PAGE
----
• May 28th, 2020

Covid-19 reshaping the world order



The Covid-19 pandemic is a world-shattering event whose ranging consequences we can only begin to imagine today. 
The disease is shattering lives, disrupting the markets and exposing government competence all other the world. 
The pandemic is redefining a lot of things around us and we much prepare our industries for domestic purposes.
The under consumption and the high level of unemployment due to Covid-19 will lead to economic depression and not only a recession.
It is clear that domestic economy and foreign trade have been in a critical condition for the past five years and it is highly probable that this situation will worsen sharply in the next few years for as long as there is no vaccine for this pandemic virus. 
With the Brexit effect on the other hand, the domestic effect of Covid-19 will deplete growth that was creeping.
If are to trade internationally, it will require us to rearrange the chain of supply with more security. Covid-19 has an unprecedented and devastating effect on the world order. 
It can be anticipated that the social and economic consequences in the countries hardest hit by Covid-19 are going to recompense an important part of their structure and this is a hypothesis.
There is a need for the government to reshape the way it think, this will be in the interest of the survival of those outside the palace.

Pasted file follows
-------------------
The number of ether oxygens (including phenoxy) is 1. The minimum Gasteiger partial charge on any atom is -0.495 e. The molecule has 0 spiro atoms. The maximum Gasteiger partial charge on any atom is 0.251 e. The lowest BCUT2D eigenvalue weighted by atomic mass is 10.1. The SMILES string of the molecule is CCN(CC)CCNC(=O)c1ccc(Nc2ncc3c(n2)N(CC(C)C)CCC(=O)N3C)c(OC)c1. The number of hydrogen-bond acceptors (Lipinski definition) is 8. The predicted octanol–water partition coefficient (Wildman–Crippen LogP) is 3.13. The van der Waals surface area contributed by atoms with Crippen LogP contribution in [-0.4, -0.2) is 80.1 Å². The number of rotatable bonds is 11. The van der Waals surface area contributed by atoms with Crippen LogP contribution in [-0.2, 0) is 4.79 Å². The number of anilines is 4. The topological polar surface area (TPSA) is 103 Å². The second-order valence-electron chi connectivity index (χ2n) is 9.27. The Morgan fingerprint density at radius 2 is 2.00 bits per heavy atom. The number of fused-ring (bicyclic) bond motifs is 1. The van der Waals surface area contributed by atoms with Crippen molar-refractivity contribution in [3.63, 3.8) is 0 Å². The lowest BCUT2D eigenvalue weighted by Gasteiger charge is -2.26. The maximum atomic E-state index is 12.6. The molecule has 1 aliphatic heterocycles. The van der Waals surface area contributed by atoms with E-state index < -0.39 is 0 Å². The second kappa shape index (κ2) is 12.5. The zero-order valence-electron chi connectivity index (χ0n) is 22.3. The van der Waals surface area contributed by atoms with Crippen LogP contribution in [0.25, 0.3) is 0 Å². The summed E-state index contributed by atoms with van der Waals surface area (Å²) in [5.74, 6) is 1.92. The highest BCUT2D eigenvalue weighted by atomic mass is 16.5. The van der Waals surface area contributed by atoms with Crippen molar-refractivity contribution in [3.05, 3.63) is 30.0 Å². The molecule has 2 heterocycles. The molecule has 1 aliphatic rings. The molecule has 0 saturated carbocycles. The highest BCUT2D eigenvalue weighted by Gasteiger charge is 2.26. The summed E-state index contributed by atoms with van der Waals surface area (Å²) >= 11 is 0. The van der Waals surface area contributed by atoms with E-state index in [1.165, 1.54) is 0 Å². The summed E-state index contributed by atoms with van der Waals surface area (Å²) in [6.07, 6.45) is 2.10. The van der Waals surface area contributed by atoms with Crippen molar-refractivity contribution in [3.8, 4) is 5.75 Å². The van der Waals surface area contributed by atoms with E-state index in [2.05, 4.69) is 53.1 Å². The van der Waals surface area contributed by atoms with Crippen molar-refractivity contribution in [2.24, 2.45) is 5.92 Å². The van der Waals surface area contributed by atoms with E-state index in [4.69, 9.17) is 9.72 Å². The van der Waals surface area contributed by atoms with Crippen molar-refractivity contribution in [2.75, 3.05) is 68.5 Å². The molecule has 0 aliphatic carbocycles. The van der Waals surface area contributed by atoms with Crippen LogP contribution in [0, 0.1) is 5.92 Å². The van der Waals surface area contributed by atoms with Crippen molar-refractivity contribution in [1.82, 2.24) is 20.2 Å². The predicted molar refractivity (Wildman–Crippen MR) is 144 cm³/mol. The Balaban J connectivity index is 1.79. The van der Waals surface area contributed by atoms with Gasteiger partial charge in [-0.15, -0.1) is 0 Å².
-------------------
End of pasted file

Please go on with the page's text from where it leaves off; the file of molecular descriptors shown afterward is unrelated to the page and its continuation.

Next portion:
The critical question to ask is whether there will be a redistribution of the main factor of production, which is land, for housing and domestic agricultural purpose? 
The future will answer these and I trust, it will be objective. 
After the lockdown, much needs to be invested in agriculture and desalination of the seawater for agricultural purpose. The amount of rainfall received can not sustain us to the next rainy season. Tourism industry will not recover anytime soon, even after the pandemic. 
Borders should open for international trade with more security.
Recently, the US and Japanese governments threatened to withdraw their financial support from the World Health Organisation and a lot of SADC bloc members’ international borders are closed for foreign trade. 
For domestic purposes, compromising on the health and education sectors will be our biggest mistake. 
The National Commission on Research Science and Technology has a big role to play, especially during these pandemic. Let it not be underfunded. The National Institute of Pathology must get the necessary support.

*Epaphras Sheya Ngolo is a decolonial scholar. He can be reached at epaphrasngolo@gmail.com 
 


Staff Reporter
2020-04-23 09:52:05 | 1 months ago

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